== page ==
X

Geertjan's Blog

  • July 28, 2008

Groovy Generation of Modular Desktop Applications

Geertjan Wielenga
Product Manager
I came across a rather cool blog entry today (via the always excellent http://groovyblogs.org/), ICEFaces Project Generation Using Groovy, by Rob Mayhew. Very cool that he included all his code. A few tweaks later I was able to generate a new NetBeans Platform application from Groovy:
package generators
def folder = "/home/geertjan/Desktop/wonderful";
def name = "MyWonderfulApplication";
println "Generating project ${name} in folder ${folder}";
def build = """\\
<?xml version="1.0" encoding="UTF-8"?>
<!-- You may freely edit this file. See harness/README in the NetBeans platform -->
<!-- for some information on what you could do (e.g. targets to override). -->
<!-- If you delete this file and reopen the project it will be recreated. -->
<project name="${name}" basedir=".">
<description>Builds the module suite ${name}.</description>
<import file="nbproject/build-impl.xml"/>
</project>
"""
def build_impl_xml = """\\
<?xml version="1.0" encoding="UTF-8"?>
<!--
\*\*\* GENERATED FROM project.xml - DO NOT EDIT \*\*\*
\*\*\* EDIT ../build.xml INSTEAD \*\*\*
-->
<project name="${name}-impl" basedir=".." xmlns:sproject="http://www.netbeans.org/ns/nb-module-suite-project/1">
<property file="nbproject/private/platform-private.properties"/>
<property file="nbproject/platform.properties"/>
<macrodef name="property" uri="http://www.netbeans.org/ns/nb-module-suite-project/1">
<attribute name="name"/>
<attribute name="value"/>
<sequential>
<property name="@{name}" value="\\${@{value}}"/>
</sequential>
</macrodef>
<property file="\\${user.properties.file}"/>
<sproject:property name="harness.dir" value="nbplatform.\\${nbplatform.active}.harness.dir"/>
<sproject:property name="netbeans.dest.dir" value="nbplatform.\\${nbplatform.active}.netbeans.dest.dir"/>
<fail message="You must define 'nbplatform.\\${nbplatform.active}.harness.dir'">
<condition>
<not>
<available file="\\${harness.dir}" type="dir"/>
</not>
</condition>
</fail>
<import file="\\${harness.dir}/suite.xml"/>
</project>
"""
def platform_properties = """\\
disabled.clusters=\\
apisupport1,\\
enterprise5,\\
groovy1,\\
gsf1,\\
harness,\\
ide10,\\
java2,\\
nb6.5,\\
profiler3,\\
visualweb2,\\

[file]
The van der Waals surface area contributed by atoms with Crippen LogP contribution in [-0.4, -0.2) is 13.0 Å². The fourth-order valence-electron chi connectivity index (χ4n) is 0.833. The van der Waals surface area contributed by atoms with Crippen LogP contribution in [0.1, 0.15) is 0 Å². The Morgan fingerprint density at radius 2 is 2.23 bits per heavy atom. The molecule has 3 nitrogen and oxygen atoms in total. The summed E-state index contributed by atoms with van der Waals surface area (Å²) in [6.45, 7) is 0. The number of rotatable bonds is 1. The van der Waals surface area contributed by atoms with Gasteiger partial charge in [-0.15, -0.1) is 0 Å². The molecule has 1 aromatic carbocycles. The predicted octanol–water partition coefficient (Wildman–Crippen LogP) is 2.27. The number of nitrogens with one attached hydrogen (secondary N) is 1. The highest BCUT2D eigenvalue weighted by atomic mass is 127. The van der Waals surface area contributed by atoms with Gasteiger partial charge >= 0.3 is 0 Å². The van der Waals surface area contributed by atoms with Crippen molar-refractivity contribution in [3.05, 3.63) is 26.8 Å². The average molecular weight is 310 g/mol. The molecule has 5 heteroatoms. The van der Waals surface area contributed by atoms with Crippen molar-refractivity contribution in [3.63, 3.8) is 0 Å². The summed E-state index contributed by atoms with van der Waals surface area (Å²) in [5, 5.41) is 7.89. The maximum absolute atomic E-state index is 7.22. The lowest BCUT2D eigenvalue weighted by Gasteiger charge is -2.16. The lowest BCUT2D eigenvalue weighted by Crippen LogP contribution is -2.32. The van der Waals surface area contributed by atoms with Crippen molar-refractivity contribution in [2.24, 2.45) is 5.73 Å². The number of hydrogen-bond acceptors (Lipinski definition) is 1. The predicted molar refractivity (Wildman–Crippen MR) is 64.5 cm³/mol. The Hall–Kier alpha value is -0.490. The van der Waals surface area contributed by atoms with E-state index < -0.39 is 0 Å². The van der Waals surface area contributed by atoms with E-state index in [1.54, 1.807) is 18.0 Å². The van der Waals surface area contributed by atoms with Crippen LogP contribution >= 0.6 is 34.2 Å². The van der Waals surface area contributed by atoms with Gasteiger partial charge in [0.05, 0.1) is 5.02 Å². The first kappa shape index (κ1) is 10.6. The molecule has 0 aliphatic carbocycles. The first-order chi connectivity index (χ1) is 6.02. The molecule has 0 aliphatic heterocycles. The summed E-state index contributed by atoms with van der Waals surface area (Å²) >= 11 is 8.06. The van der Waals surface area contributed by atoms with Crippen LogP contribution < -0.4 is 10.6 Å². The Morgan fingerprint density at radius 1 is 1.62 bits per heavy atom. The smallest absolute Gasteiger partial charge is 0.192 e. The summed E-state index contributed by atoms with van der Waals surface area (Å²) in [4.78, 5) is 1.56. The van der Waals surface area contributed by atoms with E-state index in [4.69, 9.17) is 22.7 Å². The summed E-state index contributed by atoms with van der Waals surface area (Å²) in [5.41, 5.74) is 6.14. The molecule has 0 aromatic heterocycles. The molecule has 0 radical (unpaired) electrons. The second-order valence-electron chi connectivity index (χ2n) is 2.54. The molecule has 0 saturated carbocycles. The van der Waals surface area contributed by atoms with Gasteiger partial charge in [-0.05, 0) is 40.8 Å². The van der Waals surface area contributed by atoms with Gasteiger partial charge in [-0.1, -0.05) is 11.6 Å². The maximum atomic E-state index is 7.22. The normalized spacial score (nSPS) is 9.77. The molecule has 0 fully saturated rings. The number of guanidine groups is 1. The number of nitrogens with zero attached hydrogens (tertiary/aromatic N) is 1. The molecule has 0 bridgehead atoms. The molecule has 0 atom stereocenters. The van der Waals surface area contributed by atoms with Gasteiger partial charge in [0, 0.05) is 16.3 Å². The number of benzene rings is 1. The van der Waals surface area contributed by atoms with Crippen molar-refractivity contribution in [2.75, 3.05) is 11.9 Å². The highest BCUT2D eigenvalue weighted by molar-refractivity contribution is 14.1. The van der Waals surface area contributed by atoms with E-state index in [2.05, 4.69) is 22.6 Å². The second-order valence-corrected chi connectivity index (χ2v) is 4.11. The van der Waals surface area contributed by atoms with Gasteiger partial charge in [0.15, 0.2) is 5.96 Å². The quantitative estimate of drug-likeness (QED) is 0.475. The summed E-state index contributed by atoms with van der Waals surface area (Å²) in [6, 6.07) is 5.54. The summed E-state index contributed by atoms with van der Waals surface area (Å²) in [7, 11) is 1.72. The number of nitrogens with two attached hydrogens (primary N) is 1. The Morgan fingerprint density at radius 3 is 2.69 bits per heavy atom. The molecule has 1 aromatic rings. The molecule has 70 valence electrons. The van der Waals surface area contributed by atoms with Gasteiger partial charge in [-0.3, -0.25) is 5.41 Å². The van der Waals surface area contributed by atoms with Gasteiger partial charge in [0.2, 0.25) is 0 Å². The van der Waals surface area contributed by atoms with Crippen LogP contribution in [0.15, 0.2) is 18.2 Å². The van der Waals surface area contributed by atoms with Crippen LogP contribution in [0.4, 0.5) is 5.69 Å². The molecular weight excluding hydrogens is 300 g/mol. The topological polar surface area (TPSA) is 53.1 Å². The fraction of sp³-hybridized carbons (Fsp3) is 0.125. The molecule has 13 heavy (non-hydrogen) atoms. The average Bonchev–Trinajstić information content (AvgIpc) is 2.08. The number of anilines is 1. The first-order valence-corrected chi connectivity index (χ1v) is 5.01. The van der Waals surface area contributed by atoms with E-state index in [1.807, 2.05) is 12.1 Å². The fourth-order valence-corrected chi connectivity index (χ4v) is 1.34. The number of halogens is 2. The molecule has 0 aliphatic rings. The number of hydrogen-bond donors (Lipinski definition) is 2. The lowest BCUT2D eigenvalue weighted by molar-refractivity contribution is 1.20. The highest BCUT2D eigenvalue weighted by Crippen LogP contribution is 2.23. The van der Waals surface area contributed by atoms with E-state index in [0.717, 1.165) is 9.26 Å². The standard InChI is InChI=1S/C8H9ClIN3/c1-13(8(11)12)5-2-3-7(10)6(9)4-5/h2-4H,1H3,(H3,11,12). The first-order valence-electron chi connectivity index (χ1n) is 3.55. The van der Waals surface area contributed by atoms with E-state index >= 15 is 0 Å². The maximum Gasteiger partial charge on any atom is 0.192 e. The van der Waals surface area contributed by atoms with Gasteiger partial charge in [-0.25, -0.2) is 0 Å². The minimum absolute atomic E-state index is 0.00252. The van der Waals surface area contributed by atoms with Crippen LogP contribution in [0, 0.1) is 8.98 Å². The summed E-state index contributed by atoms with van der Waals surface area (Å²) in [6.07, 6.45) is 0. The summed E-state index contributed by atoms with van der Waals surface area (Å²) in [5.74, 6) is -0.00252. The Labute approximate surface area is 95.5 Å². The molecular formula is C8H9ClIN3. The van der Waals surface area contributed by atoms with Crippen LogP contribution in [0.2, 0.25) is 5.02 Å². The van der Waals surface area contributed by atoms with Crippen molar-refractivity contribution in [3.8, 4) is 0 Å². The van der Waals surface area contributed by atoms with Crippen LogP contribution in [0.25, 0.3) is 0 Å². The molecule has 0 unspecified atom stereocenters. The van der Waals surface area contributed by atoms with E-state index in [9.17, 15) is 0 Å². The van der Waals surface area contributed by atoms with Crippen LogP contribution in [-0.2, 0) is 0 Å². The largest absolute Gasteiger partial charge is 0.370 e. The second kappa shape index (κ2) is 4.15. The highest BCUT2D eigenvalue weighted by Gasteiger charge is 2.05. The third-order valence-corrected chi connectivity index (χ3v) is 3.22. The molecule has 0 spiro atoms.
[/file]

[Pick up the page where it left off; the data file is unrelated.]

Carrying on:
webcommon1,\\
websvccommon1,\\
xml2
disabled.modules=\\
org.netbeans.libs.jsr223,\\
org.openide.compat,\\
org.netbeans.modules.autoupdate.services,\\
org.netbeans.api.visual,\\
org.netbeans.core.execution,\\
org.netbeans.core.multiview,\\
org.openide.execution,\\
org.openide.options,\\
org.netbeans.modules.favorites,\\
org.netbeans.modules.templates,\\
org.netbeans.modules.autoupdate.ui,\\
org.openide.util.enumerations,\\
org.netbeans.modules.core.kit
enabled.clusters=\\
platform9
nbplatform.active=default
"""
def project_properties = """\\
app.name=token
app.title=${name}
branding.token=\\${app.name}
modules=
"""
def project_xml = """\\
<?xml version="1.0" encoding="UTF-8"?>
<project xmlns="http://www.netbeans.org/ns/project/1">
<type>org.netbeans.modules.apisupport.project.suite</type>
<configuration>
<data xmlns="http://www.netbeans.org/ns/nb-module-suite-project/1">
<name>${name}</name>
</data>
</configuration>
</project>
"""
def base = new File(folder);
base.mkdirs();
def nbproject = new File(folder + File.separator + "nbproject");
nbproject.mkdirs();
new File(folder + File.separator +"build.xml").write(build);
new File(folder + File.separator + "nbproject" + File.separator + "build-impl.xml").write(build_impl_xml);
new File(folder + File.separator + "nbproject" + File.separator + "platform.properties").write(platform_properties);
new File(folder + File.separator + "nbproject" + File.separator + "project.properties").write(project_properties);
new File(folder + File.separator + "nbproject" + File.separator + "project.xml").write(project_xml);
println("Done.")

Rather wonderfully, running the above script will give you a NetBeans project which, when you open it, will give you this:

That's a NetBeans Platform application which, when deployed, gives you this:

Now... imagine that you were to create different Groovy scripts, each providing different starting points for developing an application on the NetBeans Platform. One Groovy script would provide the application above, i.e., the same as you get via the NetBeans Platform Application wizard in the New Project dialog. Another one, however, could include a few basic modules that provide a more fleshed out layout. Or maybe you'd like to have the Plugin Manager available by default? Simply tweak the script to include the applicable modules, which you could simulate via the ui in the IDE and then copy the generated tags over to your Groovy script. In the end, you'd never need to go through a template in the IDE again, because you could, in the blink of an eye, generate everything you need via Groovy. And the script could be run, of course, from within the IDE.

Join the discussion

Comments ( 1 )
  • lifewithryan Tuesday, July 29, 2008

    Hey...I like that idea. I may have to give it a try. I just nabbed the latest NetBeans and am digging it. This could prove to be pretty valuable.

    Thanks


Please enter your name.Please provide a valid email address.Please enter a comment.CAPTCHA challenge response provided was incorrect. Please try again.